University Police meet with other SUNY police agencies to discuss campus practices and issues
Members of the State University of New York’s police department system were recently invited to attend an investigators roundtable to discuss major campus issues, network, and share their experiences as investigators. The two-day long conference was held at Longfellows Hotel in Saratoga Springs on Sept. 29 and 30 and was sponsored by the SUNY Office of University Police and the New York State University Police Chiefs Association.
A total of 44 University Police personnel, including supervisors, investigators, and officers, attended the event from 23 different SUNY campuses. Three of those attendees were investigators from the criminal investigations unit at the University at Albany: the head of the unit, investigator Paul Burlingame, as well as investigators Jeremy Clapper and Matt Griffin. Investigator Burlingame reports to Deputy Chief of Police Aran Mull, who said that UAlbany sends their investigators to these conferences because, “A lot of what happens on this college campus is common with what happens on a lot of other college campuses, so getting our investigators [to sit] down with investigators from other colleges to discuss, number one, what’s happening, and number two, how they’re responding to it . . . it brings a bunch of experiences together.”
“Sharing that insight is really important. One of the best ways to train an investigator is to get another investigator in there that’s done it so that investigator can say, ‘this works’ or ‘this doesn’t work’ or ‘this works under these circumstances,’ so allowing that experience to be translated across the SUNY system is really powerful.”
The conference focused on three major issues that SUNY campuses and the nation are dealing with: drug trafficking, changes and updates on major laws and acts, and sexual assault. Many other issues were covered, but “sexual assault and drug use . . . have a profound impact on our campus and community. They’re also currently the ones that both state and federal agencies are focusing on, so we can get a lot of good instructors. We want to get the most out of these training sessions,” said Mull.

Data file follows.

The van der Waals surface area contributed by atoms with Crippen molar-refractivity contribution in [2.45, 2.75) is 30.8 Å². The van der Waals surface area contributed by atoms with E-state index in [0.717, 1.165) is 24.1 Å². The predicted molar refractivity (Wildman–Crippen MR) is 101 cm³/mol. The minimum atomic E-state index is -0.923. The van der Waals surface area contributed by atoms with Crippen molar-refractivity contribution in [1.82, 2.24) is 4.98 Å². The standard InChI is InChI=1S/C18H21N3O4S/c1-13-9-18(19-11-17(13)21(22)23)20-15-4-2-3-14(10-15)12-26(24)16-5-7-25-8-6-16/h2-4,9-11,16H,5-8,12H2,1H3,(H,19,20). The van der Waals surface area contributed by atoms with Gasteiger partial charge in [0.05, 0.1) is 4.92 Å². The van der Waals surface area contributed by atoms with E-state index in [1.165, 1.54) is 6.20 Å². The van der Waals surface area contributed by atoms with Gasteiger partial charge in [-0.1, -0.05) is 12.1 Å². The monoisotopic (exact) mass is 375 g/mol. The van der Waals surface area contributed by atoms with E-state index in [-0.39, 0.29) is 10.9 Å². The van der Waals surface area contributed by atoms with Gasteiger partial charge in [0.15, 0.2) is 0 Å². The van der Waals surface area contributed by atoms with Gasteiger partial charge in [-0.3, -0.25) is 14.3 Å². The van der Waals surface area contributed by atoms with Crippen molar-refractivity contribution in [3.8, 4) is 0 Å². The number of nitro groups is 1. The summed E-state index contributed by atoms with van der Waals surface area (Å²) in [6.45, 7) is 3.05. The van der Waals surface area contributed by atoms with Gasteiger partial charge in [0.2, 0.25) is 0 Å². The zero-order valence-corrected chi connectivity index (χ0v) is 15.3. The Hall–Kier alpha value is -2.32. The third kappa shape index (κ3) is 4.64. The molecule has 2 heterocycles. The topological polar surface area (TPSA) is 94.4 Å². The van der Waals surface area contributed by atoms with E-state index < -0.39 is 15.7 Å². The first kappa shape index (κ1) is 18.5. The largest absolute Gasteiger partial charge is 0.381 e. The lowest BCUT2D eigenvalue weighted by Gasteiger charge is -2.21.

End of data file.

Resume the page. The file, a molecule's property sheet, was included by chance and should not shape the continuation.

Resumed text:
When the investigators learned about drug trafficking from the New York State Intelligence Center and Police, there were two main focuses. One was the legalization of marijuana in some states in the United States, which has led to a “societal trend” in which people are smoking marijuana more openly, so that SUNY police have seen “a large increase in the amount of arrests for marijuana.” With that issue, the focus was on education.
The other focus was on opiates generally and heroin specifically. “A lot of what we’re looking at is where is it coming from? How can we feed information into the joint task forces that are addressing the issue so that we can limit the amount that comes on our campus and have more effective investigations to cut it off at its source?”
SUNY’s Office of the General Counsel also updated the attendees on any updates or recent changes to Title IX, as well some of the nuances of the federal Clery Act and the Violence Against Women Act. The Deputy Commissioner of the State University Police, Paul Berger, said that, “Beyond being police officers, we’re also university officials, and we need to stay up to speed on changes in the law.”
Berger also said that the centerpiece of the training conference was the presentation made by the US Department of Homeland Security, called “Sexual Assault Investigations through the use of Social Media and the Internet.” One of the police chiefs in the SUNY system had met an expert within the Department of Homeland Security who could speak about this topic. The chief recognized that this would be a dynamic presentation on a very useful topic for the investigators in the SUNY system. “They were able to provide a DVD of investigative resources to every attendee,” said Berger. The speakers were computer experts, said Mull. “We looked at specifically how investigators would get certain types of information, and what types of information are sometimes available through social media.” The speakers from Homeland Security also discussed how to pull information off of a computer and how to successfully subpoena and obtain documentation concerning social media.
Networking was another major component during the conference. “Networking is really powerful in policing,” said Mull. Having speakers from the U.S. Department of Homeland Security “allowed us to establish some connection with them.” He mentioned that this can help in the cases that not every campus usually deals with, when the university police may need to call in for backup help. Berger said that, “The networking is critical . . . If we can get people together and get them to work together, it’s going to be better for everybody.”
The conference concluded with a roundtable where the investigators shared some of their experiences that they’ve had while on the job at their SUNY schools. Berger said that this “cross-pollination of experience and technique” is where investigators can learn the most from each other. He said that there was an “outstanding response” to the conference and that the sponsors are “loosely thinking about topics for another [conference].” Mull had mentioned that he would like to see this conference occur more often.